Long-eared Owl © Melanie Hill
It’s no secret that Boulder County is home to some of the most diverse wildlife in all of Colorado. At least 64 mammal species, over 100 breeding bird species, more than 200 butterfly species, and countless reptiles, amphibians, and insects have been documented to date. Like many other cities across the globe, the Boulder landscape and its wildlife are experiencing a number of threats from a changing climate, fracking, human development, and more. We need help understanding how these changing conditions are affecting our wildlife.
By building relationships between urban residents and land managers through citizen science engagement, Wild Boulder is recruiting and mobilizing new advocates for nature. This collaborative team utilizes iNaturalist, an online network that provides a platform for participants to record their wildlife observations. By taking and uploading photos, species identifications, geographic locations, observation dates, and other relevant notes, citizen scientists can assist open space experts as they create a database of wildlife in the area and a plan to protect their habitats.
Discover more about Wild Boulder
The Boulder County Wildlife Project, nicknamed “Wild Boulder,” is a call for community members to take an active role in protecting our open spaces and wildlife. By participating as citizen scientists, individuals will provide local land managers with a stronger understanding of where and when these animals are being observed, and what they need to thrive in this unique ecosystem we call home.
Utilizing citizen science to document local wildlife and help land managers improve open space, while deepening community respect for nature.
Be safe. Keep wildlife safe.
The Boulder County Wildlife Project on iNaturalist is not a site for reporting issues with wildlife. Please report sick or injured wildlife to Animal Control in the City of Boulder (303-441-3333) or Boulder County (303-441-4444).
When observing wildlife, always:
- Follow all rules and regulations posted at each property.
- Never harass or change the behavior of wildlife in any way. Watch from a distance and do not disturb their normal behavior.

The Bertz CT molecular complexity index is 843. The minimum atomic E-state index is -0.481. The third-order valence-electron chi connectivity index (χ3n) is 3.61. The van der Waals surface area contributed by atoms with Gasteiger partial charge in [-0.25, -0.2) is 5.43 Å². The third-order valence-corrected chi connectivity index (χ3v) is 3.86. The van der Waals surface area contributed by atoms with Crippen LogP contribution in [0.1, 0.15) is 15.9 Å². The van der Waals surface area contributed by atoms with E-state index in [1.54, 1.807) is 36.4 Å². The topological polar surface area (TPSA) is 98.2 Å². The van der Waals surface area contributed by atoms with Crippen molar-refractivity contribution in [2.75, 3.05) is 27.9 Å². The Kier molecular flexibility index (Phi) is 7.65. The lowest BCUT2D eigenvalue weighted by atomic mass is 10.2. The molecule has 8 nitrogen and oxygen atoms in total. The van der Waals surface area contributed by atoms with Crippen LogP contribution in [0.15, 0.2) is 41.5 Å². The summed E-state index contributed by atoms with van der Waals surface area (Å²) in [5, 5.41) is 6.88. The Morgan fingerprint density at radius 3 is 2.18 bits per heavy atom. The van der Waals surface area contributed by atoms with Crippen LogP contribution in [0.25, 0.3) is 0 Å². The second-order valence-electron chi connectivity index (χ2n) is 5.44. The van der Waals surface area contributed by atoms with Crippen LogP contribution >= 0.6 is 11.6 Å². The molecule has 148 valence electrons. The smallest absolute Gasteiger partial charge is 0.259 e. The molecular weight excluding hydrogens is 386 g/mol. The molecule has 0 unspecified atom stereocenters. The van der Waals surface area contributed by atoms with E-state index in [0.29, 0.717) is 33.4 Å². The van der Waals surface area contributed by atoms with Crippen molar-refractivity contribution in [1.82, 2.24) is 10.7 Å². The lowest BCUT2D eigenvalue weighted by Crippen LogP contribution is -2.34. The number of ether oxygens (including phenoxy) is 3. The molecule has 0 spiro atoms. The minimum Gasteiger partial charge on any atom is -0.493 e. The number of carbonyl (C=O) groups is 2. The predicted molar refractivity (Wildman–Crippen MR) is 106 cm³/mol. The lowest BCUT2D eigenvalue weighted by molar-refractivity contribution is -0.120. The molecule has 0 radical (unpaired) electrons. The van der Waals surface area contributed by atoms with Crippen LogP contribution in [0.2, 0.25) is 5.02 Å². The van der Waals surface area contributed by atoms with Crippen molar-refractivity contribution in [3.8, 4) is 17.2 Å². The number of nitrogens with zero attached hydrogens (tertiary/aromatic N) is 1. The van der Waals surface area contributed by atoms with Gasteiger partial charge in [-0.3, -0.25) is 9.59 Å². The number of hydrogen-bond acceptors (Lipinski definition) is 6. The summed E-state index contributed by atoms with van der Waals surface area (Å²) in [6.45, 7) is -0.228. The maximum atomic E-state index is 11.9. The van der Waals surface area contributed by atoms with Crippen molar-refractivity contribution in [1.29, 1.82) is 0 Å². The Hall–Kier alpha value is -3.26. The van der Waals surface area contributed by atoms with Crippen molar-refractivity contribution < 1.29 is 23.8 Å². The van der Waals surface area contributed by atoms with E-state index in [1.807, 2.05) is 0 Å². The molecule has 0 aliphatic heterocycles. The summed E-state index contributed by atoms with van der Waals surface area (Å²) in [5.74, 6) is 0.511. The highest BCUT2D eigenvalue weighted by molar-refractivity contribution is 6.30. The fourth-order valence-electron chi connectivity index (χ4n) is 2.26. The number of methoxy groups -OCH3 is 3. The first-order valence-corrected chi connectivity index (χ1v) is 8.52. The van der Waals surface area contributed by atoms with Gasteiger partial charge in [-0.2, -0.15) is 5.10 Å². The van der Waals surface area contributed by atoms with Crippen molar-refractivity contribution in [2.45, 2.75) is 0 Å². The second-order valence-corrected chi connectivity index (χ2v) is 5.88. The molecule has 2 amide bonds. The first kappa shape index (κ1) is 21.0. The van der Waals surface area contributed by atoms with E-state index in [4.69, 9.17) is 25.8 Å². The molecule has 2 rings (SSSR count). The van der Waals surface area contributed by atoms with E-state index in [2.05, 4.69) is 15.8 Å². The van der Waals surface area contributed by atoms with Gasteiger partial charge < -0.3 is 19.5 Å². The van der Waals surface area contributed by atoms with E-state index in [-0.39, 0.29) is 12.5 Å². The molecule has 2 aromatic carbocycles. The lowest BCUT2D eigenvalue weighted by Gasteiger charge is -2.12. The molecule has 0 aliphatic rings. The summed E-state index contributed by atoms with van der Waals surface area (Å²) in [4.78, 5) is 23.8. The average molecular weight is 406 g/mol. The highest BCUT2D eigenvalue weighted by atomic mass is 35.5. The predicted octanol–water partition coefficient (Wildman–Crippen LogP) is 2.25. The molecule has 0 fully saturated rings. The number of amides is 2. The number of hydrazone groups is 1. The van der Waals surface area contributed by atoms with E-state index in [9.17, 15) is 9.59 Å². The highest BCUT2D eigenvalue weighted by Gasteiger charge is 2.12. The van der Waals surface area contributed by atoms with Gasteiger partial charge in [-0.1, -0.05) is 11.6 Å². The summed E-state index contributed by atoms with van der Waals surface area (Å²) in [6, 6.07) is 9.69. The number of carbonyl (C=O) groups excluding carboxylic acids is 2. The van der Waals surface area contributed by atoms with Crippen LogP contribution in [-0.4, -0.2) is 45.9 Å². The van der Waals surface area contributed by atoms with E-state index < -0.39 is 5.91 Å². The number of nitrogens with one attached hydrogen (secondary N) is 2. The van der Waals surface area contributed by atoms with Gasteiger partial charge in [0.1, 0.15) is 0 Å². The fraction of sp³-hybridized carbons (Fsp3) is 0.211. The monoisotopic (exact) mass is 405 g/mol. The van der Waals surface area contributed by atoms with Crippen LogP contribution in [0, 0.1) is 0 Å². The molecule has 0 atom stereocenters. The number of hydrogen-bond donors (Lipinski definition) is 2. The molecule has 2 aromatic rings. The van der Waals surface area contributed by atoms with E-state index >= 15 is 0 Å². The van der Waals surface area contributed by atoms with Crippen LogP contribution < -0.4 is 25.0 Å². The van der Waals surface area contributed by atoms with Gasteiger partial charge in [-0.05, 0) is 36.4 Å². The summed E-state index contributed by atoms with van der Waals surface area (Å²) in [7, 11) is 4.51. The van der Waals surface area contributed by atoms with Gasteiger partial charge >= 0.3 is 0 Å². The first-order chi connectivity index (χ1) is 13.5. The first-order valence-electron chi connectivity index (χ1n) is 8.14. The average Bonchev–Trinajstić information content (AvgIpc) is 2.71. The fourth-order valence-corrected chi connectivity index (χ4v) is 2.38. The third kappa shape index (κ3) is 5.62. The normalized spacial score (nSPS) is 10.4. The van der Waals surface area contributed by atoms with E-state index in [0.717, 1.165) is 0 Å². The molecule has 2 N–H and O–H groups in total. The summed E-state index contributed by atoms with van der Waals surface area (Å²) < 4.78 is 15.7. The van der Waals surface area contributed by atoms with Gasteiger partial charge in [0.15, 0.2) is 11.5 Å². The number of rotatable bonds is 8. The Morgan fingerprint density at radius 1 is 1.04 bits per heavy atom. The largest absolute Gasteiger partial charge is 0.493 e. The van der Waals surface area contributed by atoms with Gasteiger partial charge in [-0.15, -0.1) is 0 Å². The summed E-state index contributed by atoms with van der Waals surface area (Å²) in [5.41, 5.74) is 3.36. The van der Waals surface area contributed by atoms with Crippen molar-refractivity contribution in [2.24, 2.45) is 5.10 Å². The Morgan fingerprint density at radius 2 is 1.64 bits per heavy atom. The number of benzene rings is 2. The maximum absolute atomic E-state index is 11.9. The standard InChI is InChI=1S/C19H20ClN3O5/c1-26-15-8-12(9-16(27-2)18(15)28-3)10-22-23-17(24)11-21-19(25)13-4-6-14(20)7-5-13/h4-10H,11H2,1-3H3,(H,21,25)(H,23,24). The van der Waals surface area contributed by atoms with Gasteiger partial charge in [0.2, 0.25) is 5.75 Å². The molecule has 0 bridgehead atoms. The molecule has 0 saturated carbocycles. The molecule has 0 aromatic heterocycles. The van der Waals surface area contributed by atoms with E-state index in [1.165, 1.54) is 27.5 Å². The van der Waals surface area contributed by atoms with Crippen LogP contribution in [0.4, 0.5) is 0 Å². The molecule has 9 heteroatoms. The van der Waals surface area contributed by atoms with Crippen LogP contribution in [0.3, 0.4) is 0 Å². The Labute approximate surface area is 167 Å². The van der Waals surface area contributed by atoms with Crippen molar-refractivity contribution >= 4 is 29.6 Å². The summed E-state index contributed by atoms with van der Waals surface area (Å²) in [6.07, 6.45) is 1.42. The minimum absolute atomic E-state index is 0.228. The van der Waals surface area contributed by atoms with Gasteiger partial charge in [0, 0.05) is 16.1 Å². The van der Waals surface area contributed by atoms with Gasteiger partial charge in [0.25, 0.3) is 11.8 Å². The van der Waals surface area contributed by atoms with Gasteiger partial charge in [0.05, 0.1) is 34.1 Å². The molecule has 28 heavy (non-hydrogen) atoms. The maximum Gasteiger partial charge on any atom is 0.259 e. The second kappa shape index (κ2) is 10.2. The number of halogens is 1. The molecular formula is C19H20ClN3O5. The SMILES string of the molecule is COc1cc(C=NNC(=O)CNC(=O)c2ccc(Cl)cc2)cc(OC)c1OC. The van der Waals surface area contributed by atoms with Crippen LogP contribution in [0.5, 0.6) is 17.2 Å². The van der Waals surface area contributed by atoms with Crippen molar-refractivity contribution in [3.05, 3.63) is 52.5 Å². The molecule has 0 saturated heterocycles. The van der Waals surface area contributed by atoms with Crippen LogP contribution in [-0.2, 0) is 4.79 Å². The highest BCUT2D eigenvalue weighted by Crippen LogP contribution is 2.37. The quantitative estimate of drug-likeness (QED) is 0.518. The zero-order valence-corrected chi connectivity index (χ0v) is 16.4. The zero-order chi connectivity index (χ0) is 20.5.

- Observe animals from a safe distance. If the animal appears nervous, points its ears towards you, or runs away, you are too close.
- Do not disturb nesting birds, which may cause them to abandon their nest.
- Do not feed or approach animals, or call animals to you. Try to avoid eye contact, especially if they get alarmed.
- Respect all wildlife closures, posted on trailhead kiosks and in brochures.
Some species may attract unwanted attention from the public. Large numbers of people may flock to see a particular animal once its location is known, creating safety concerns for both the public and the animal.
To protect wildlife, we ask that you voluntarily obscure* or delay for several weeks posting the exact locations of sensitive species. These include:
- Black bears
- Mountain Lions
- Long-eared Owl
- Northern Goshawk
- Please do not post locations of animals with young.
- Please do not post sightings of sensitive wildlife within neighborhoods.
* To obscure your GPS data point, change the geoprivacy option in the drop down menu below the map when you post an observation. When coordinates are obscured it means that a random point within 0.2 degree of the true coordinates is shown publicly, while the true coordinates are only visible to you and project administrators.
Thank you for helping us keep our wildlife and critical habitats safe!
How to contribute observations
City Nature Challenge 2020
The City Nature Challenge is an ongoing project to document urban biodiversity and engage city residents in the nature around them. It’s framed as a competition between cities to see which can make the most observations, identify the most species, or have the most participants. Last year Boulder County and the Denver Metro Area competed against 159 cities throughout the globe and came up with some impressive numbers:
6,211 total observations
970 plant and wildlife species identified
Help us show the world how biodiverse our region is by making as many observations of as many species as possible from April 24-27, 2020! Document nature in your backyard, by your school, in your favorite park or open space area, and upload your observations to iNaturalist, an online platform for citizen scientists. Any observations of plants, animals, and fungus found throughout our boundary will count.
A collaboration through the City of Boulder Open Space & Mountain Parks, Boulder County Parks & Open Space, and WILD Foundation
This partnership represents a local commitment to the concept of citizen science, which seeks to increase the pool of data available to scientists while also giving laypeople an opportunity to participate in research. The Wild Boulder team uses this citizen science program to connect residents to our environment, and unite them in a common effort through numerous digital and in-person educational opportunities.